Just saw a presentation at PC Forum from SRD, a company that specializes in rooting out the non-obvious relationships between card-cheats, mafiosi and high-rollers and casino employees and high-rollers.
The presentation was very impressive. In one instance, SRD investigated all 20,000 employees at a casino, along with all the customers at the casino, and discovered a couple dozen cheats who were either playing at the casino — or employed at it. They did this by applying algorithms that fuzzily matched personal information from the "insider" and "crooked" lists.
SRD has taken an investment from In-Q-Tel, the CIA's venture-capital arm, presumably to apply this technology to catching terrorists.
But this begs a question: how can you apply this to homeland security? Do we open an investigation into every American and cross-reference it against every bad-guy? How can we possibly square that with the Constitution?
And what's more, if the result of this investigation is not a criminal charge — i.e., if you get added to a no-fly list (or worse, if you get declared an enemy combatant and denied a court appearance) — how do you clear your name? If the basis for suspicion is that the word-fequency histograms of your public utterances have n points of similarity with our profile of a terrorist, how do you rebut the accusation? What if you never even find out what the basis of this accusation is?
The In-Q-Tel representative, Gilman Louie, is talking a good line, arguing that government shouldn't have access to commercial data, that there is no advantage to throwing more and more and more marketing and other commercial data into an already overloaded analyst's queue.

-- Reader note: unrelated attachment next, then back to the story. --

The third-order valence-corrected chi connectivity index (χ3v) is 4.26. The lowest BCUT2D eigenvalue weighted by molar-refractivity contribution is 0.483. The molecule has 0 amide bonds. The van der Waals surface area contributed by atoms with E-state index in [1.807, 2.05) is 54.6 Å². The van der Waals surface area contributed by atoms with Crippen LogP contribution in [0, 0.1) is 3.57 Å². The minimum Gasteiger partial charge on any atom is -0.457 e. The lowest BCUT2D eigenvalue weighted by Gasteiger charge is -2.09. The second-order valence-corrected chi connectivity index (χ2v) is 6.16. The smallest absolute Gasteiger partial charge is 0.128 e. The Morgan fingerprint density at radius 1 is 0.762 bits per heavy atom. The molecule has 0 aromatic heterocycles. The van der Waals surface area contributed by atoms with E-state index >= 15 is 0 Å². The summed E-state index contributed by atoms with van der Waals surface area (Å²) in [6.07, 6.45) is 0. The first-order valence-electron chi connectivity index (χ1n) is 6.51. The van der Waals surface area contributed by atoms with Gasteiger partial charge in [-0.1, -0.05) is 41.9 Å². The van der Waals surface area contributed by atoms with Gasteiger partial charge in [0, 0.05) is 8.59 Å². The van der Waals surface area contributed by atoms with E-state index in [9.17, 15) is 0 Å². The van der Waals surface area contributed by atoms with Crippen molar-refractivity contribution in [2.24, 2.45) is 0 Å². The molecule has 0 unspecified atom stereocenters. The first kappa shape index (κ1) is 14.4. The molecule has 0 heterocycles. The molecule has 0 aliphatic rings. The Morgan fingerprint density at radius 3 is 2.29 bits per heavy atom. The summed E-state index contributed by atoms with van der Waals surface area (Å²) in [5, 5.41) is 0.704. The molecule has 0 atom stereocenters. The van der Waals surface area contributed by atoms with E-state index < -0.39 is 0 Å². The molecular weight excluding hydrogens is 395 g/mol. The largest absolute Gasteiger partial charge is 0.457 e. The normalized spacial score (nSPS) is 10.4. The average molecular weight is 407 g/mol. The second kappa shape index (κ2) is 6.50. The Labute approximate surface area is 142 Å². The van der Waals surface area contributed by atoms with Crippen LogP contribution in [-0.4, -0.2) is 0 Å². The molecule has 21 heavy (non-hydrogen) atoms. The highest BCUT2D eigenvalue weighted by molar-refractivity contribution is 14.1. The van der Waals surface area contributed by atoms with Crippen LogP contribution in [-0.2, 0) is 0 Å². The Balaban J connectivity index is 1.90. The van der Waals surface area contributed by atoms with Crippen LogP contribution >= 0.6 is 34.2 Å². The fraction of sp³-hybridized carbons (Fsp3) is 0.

Esther Dyson says that she doesn't believe that the "Chinese walls" that keep the Feds from digging through personal info are really all that effective.
Gilman Louie from In-Q-Tel says that the real problem is local law-enforcement, who use techniques like sorting all records for Arabic last names — technology makes bad policy worse. Unless we beef up the audit and accountability side of the house, it will get very scary.
I just put my questions to the panel: How can you square investigating everyone with the Constitution? How can an algorithm's oracular pronouncement stand in for due process? Gilman Louie's response was very good. He said that he believed that profiling is the wrong answer to the wrong question, that it should be a tool that's applied after human judgement, not before. He compared profiling to the internment of Japanese-Americans and averred that profiling is a dangerous tool for racial or ideological discrimination.
Though he didn't say it, there's good research to suggest that profiling doesn't work.
That said, profiling is alive and well in America. CAPPS is in use in all US airports. CAPPSII is coming. DARPA's spending money like drunken sailors on profiling technologies.
I think Gilman Louie was being straight, but I also think that's he's not representative of the people who are calling the shots at Homeland Security — and that's bad news for all of us.